The sea is the overriding influence upon the île d'Oléron and the bassin de Marennes, which are noteworthy for their significant heritage, especially the maritime heritage which is inextricably associated with this area. From the Chassiron lighthouse to the Moulin des Loges tide mill, we take a closer look at the different elements that make up our maritime history.
The Chassiron lighthouse
Operational since 1836, the Chassiron lighthouse was designed to guide sailors travelling through the waters of the Pertuis d'Antioche. It dominates the northern tip of the île d'Oléron, towering 46 metres high. Resplendent in ‘convict-style’ stripes, the Chassiron lighthouse is home to a dramatized, ‘living history’ exhibition which tells the story of a young shipwreck survivor. There is also a shop with lighthouse-themed items. On ascending its 224 steps you’ll be able to enjoy stunning views over the île d'Oléron, the balise d'Antioche warning beacon, La Rochelle, the islands of Ré and Aix and, of course, the ocean. Finish off your visit by strolling through the gardens of the lighthouse, which have been laid out in the shape of a compass rose. The lighthouse is open all year round.
The Moulin des Loges tide mill
At Saint-Just-Luzac, at the heart of the marais de la Seudre marshes is one of the last remaining tide mills in Europe, grappling with the wind and the tides in order to make flour. It’s the Moulin des Loges tide mill. Abandoned, stripped of anything of value and slowing sinking into oblivion at the start of the 20th century, this piece of our heritage was restored in the 2000s by the Conservatoire du Littoral (the French coastal protection agency). Now open to the public, it is designed to build awareness of the rich local heritage and wealth of wildlife in the marais de la Seudre marshes. Thanks to careful research into the past, in 2006 the internal mechanism of the mill was restored to how it would have looked in the Middle Ages. Once abandoned, the Moulin des Loges became a tourist attraction and an exhibition and events space.
The charity Chantier naval Robert Léglise
The charity ‘Chantier naval Robert Léglise – Patrimoine Maritime Oléronais’ was founded in 1995. It is perhaps the last vestige of the wooden boat-making industry in the local area. Thanks to this charity, the hundred year-old naval dockyard at the port of Château d’Oléron was saved and renovated, with many boats of traditional design on the island able to gain a new lease of life as a result. This not-for-profit maintains and repairs traditional boats from the Charentes region. It’s a fascinating world, brought back to life with the help of tools, photographs, plans, templates and marine carpentry skills that have been handed down the generations. You can find out all about it here. The dockyard is open to the public all year round on Wednesday mornings from 9am to 12pm. It is also open to groups of a minimum of 10 people (advance booking required).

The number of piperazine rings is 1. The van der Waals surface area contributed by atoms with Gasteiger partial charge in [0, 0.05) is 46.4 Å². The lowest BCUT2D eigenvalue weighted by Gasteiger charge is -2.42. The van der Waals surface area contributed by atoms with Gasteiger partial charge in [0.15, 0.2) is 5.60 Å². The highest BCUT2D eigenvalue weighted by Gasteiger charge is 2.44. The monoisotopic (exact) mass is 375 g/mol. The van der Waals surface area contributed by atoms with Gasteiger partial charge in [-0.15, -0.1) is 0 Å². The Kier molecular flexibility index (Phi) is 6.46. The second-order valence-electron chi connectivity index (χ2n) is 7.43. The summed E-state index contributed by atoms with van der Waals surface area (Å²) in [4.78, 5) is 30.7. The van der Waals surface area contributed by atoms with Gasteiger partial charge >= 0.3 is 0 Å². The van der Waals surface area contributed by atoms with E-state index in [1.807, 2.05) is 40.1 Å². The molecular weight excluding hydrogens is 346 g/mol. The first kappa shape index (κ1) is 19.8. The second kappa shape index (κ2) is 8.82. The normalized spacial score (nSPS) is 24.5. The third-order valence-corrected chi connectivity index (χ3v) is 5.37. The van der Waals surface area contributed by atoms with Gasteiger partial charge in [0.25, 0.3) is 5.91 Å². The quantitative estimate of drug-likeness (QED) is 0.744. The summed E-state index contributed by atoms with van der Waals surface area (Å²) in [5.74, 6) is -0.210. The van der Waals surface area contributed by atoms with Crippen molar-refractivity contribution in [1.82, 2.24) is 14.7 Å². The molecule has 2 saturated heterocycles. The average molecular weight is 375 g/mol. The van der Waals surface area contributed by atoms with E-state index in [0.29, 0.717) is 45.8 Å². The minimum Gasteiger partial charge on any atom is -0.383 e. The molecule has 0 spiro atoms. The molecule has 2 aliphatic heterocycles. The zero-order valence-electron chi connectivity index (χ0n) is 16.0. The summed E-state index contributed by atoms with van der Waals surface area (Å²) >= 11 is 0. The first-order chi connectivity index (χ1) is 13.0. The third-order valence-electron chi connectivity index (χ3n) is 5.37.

If you stroll along the coast of the île d'Oléron at low tide, especially on the northern side of the island, you may see low stone walls built in the shape of a horseshoe stretching out to sea. These stone constructions are fish weirs (static fish traps). These weirs were to be found along the coast of the island wherever it was rocky or there were stones available. They are built using local stone piled up in such a way as to be able to withstand the force of the waves. These huge piles of stone were created using the drystone technique, so they become unstable as soon as one of their number is dislodged. Obviously, their main purpose is to catch fish, but they also act as breakwaters and help reduce the effect of coastal erosion upon cliffs and beaches. It’s a simple concept. Fish enter the weir when the tide is rising and are trapped there when the tide goes back out, caught out by the rapid descent of the water levels as the water exits by the narrow opening. All the fisherman needs to do is gather up the trapped fish. Right up to the 19th century, there were almost 240 fish weirs in use compared with 17 now. Working fish weirs are maintained by volunteers and enthusiasts who strive to keep this tradition alive. Please note that it is strictly forbidden to fish in fish weirs or even to climb up on them.